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Author: Subject: Simple and cheap Agar media for home microbiology
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[*] posted on 1-10-2016 at 14:03
Simple and cheap Agar media for home microbiology

Lots of interesting reagents can be obtained through the metabolism of bacteria and they have been increasingly getting more and more importance in industrial processes for the same reason.

They are everywhere, and they grow everywhere. Most of common bacteria do not require specialized growth medium and they are actually very easy to grow even in a home-made set up.

Most homemade mediums described online promotes the growth of fungus over bacteria and some lacks of any aseptic technique at all.

I just want to share my experience making a decent enough medium for bacterial growth that avoids to an extent the growth of fungus in the medium. I will update this post when I apply improvements in the method described below.

-> Materials:

1-) 0.8g of Peptone *
2-) 2g of Agar Agar
3-) 100ml of water
4-) (>2) Petri dishes
5-) Filter paper
6-) Microwave
7-) 500ml Erlenmeyer flask

*NOTE 1 see below


100ml of distilled water was heated close to ~80°C in a 500ml Erlenmeyer flask and 0.8g of peptone (beef bouillon in this case) was dissolved on it. The mixture was filtered through normal coffee filters and then 2g of Agar powder was added to the filtrate. The flask was sealed with plastic wrap and paper in the top. Immediately after, the agar and the two petri dishes were put in the microwave and heated for 1 1/2 minutes. (It's important to consider that the volume of the Erlenmeyer should be at least two times bigger than the volume of its content) After this, 2 petri dishes were filled with about ~25 ml of the media each.
For the cultivation procedure a sample of dog faeces was obtained and suspended in distilled water. The work up was performed under an open flame in order to avoid contamination of flying microorganisms. The cultivation procedure was performed in only one small area of the plate and in only one of the two petri dishes, I made it this way to test the sterilization effectiveness of the microwave. The plates were incubated in hot water for 24hr maintaining a temperature of 38°C constant (Alternatively a light incubator can be design) (Most bacteria will not be harmed by temperature shifts, but their growth will be slowed down to 48h or more) (Some bacteria can even grow at room temperature)

Culture plate before cultivation:
Culture media clean.jpg - 315kB


White, wet, big colonies were detected on the cultivation zone. No bacteria growth was detected in any other side of the same plate neither on the second petri dish prepared. Recognition of the bacterial culture was not performed.

Culture plate after cultivation and incubation:
Bacterial Colonies.png - 5MB


The method described is a very easy and cheap way of producing bacterial colonies but it definitely can be improved. For future experiments maybe adding a sugar like sucrose may promote the growth of nonspecific bacteria, the problem would be that the growth of fungus would be greatly increased as well, the use of an improvised glove box would solve this (between other) problem. Another problem is to find easy and cheap sources of peptone, for this the enzymatic digestion of soy powder with papain shows promising potential for the home scientist but experiments are yet to be performed.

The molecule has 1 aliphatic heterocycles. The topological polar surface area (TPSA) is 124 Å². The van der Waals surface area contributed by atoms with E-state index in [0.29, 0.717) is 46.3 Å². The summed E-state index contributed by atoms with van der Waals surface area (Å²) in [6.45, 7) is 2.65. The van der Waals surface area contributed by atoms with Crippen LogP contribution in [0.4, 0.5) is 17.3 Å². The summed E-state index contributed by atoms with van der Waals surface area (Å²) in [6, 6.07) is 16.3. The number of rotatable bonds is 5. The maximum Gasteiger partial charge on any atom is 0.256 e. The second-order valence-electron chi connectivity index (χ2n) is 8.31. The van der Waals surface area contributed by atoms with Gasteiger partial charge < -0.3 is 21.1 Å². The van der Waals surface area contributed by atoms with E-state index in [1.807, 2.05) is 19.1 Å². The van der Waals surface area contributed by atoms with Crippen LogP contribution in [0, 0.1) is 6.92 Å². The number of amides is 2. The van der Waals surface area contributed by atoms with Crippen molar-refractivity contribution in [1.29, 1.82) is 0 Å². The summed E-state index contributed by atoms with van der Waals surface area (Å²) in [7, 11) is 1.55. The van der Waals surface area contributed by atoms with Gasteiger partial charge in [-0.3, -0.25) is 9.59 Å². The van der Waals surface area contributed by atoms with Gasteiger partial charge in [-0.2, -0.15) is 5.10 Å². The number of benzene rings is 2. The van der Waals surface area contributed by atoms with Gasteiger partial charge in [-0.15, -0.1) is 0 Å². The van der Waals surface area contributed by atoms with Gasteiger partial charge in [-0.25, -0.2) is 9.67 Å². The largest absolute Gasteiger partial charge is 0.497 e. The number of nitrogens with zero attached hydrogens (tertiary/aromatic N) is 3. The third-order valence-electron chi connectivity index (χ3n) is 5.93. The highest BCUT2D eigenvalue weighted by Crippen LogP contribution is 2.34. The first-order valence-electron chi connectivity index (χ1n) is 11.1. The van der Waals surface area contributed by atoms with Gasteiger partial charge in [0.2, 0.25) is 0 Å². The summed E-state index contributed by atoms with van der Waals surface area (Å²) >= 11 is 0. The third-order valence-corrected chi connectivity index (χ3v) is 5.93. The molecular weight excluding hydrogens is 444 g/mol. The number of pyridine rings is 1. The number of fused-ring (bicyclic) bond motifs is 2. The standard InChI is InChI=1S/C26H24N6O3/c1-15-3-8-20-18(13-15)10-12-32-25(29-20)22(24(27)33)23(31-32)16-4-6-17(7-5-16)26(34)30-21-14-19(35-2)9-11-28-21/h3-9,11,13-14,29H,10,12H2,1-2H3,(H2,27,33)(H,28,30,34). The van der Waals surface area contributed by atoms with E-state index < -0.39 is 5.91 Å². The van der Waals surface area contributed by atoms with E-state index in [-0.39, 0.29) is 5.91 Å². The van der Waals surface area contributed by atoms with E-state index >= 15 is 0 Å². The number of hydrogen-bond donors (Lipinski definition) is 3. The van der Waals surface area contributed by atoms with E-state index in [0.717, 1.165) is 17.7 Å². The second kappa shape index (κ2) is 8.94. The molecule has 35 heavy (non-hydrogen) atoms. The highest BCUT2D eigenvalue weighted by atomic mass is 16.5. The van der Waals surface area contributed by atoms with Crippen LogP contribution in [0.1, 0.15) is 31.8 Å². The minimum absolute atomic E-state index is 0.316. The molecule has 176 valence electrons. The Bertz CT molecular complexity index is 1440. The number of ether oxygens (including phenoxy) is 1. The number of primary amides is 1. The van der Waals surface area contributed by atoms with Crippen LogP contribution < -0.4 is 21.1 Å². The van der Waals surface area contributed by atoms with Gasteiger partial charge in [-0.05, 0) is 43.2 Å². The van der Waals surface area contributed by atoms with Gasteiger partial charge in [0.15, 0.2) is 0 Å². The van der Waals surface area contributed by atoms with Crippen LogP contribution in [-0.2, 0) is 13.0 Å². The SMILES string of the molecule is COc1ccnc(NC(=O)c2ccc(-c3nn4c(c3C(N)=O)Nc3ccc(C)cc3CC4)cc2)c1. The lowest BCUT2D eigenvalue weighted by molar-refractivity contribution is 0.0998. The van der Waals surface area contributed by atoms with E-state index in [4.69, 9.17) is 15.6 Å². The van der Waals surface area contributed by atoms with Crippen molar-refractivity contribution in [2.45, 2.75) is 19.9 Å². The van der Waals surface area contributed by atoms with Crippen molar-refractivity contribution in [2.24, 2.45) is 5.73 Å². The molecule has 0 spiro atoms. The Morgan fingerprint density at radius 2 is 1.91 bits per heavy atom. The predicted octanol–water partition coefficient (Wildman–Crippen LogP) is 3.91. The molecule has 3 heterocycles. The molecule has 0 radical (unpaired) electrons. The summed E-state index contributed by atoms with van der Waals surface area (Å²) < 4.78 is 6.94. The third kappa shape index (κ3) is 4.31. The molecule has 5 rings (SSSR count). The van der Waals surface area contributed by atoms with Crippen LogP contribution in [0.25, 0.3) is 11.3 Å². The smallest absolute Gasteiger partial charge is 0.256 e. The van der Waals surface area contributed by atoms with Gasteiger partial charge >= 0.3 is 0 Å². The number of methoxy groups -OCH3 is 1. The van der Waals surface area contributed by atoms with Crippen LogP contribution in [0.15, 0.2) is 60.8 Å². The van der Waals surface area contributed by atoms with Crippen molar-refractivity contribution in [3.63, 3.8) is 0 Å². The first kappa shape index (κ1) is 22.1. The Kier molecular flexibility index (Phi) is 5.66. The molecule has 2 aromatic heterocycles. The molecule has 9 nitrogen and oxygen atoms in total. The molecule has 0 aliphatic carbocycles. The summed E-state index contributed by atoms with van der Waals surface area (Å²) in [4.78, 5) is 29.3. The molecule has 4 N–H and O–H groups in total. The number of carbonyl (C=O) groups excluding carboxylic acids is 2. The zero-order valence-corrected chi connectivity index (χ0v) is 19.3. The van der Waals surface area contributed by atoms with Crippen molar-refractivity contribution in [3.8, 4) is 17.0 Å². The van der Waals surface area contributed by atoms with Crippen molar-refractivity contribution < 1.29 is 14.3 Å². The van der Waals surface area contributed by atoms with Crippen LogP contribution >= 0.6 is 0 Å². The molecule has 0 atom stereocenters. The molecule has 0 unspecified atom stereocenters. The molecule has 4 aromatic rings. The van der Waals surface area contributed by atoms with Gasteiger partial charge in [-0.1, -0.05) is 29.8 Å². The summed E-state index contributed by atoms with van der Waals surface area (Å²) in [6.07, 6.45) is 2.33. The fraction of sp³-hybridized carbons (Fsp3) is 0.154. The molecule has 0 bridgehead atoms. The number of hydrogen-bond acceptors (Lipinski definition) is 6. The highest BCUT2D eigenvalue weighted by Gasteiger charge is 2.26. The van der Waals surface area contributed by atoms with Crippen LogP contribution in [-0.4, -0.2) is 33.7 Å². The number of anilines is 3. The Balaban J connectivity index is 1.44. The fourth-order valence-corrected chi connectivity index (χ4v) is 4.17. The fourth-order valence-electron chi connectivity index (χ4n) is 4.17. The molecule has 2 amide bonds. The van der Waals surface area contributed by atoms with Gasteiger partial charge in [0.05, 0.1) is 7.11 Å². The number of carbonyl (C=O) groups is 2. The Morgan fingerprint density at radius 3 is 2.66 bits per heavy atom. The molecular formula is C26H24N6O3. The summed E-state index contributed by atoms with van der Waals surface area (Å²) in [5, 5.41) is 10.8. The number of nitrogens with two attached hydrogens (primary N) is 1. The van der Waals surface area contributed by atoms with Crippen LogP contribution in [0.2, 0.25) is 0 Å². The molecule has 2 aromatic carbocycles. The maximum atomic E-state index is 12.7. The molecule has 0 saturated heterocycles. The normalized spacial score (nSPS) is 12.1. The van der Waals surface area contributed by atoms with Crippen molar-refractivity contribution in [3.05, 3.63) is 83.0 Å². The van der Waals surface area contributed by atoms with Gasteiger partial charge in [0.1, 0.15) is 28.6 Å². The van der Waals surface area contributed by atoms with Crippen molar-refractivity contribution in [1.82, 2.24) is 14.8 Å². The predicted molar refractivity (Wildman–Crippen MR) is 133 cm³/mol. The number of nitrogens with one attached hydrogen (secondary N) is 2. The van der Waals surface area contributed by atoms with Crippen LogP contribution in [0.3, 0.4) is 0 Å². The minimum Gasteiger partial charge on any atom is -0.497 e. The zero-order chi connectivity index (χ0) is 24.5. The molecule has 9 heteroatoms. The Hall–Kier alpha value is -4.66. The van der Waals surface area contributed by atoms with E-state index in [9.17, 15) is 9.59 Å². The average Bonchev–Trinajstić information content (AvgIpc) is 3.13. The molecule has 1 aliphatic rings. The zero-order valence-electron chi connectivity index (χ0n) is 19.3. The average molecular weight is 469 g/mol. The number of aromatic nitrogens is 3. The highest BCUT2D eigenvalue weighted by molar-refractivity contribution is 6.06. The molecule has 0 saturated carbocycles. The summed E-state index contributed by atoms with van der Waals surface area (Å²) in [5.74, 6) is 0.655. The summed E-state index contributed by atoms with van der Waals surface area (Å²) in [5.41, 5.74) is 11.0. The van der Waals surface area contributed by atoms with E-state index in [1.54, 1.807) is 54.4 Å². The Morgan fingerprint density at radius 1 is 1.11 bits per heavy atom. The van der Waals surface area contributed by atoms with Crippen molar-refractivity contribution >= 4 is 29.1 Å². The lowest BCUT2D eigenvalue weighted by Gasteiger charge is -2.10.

A replacement for the Agar powder could be unflavoured gelatine, the problem with this is that fungus growth is favoured in this medium and some bacteria can easily dissolve the gelatine.
Despite the fact that only a small group of bacteria grew in the medium, re-cultivation by following the same procedure but modifying the cultivation method by cultivating the entire plate this time and not only a small area should produce a much large amount of bacteria in the plate (Remember to make a control plate in order to ensure the sterilizing method because sometimes it can fail)

*NOTE 1: Peptone is the result of protein digestion. It can be obtained from beef bouillon that specifies the content of peptone or meat digestion products. It can also be made by enzyme digestion of meat with peptones or papain (obtained from meat tenderizer powder). It can be made by acid hydrolysis of meat but the problem with this is that the final product needs to be further purified due to the low pH and the salt content of the hydrolysate produced. They can also be made by enzymatic digestion of soy powder but the amino acids in the media may vary from those obtained from meat and it doesn't contain cystein or tryptophan whose absence could inhibit the growth of certain bacteria.


[Edited on 05/12/2013 by BlackDragon2712]
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[*] posted on 1-10-2016 at 16:23

Nice work. I'm surprised the microwave treatment was enough to prevent contamination of the plates. Now, can you determine the CFU/mL of your dog poo?

Here's the LB agar recipe I've used:
Per 100 mL volume (makes ~4 agar plates):
1 gram tryptone
0.5 gram yeast extract (dry powder)
1 gram sodium chloride
2 grams agar
This is then autoclaved (pressure cooker, basically).

There are many, many other kinds of solid media, and each one is best for certain kinds of microbes.

[Edited on 10-2-2016 by Metacelsus]

As below, so above.
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[*] posted on 2-10-2016 at 13:30


No, I cleaned the plate after the experiment because I was in a rush by the time...

Interesting recipe... it looks very simple to make, did you buy the tryptone or made it yourself?
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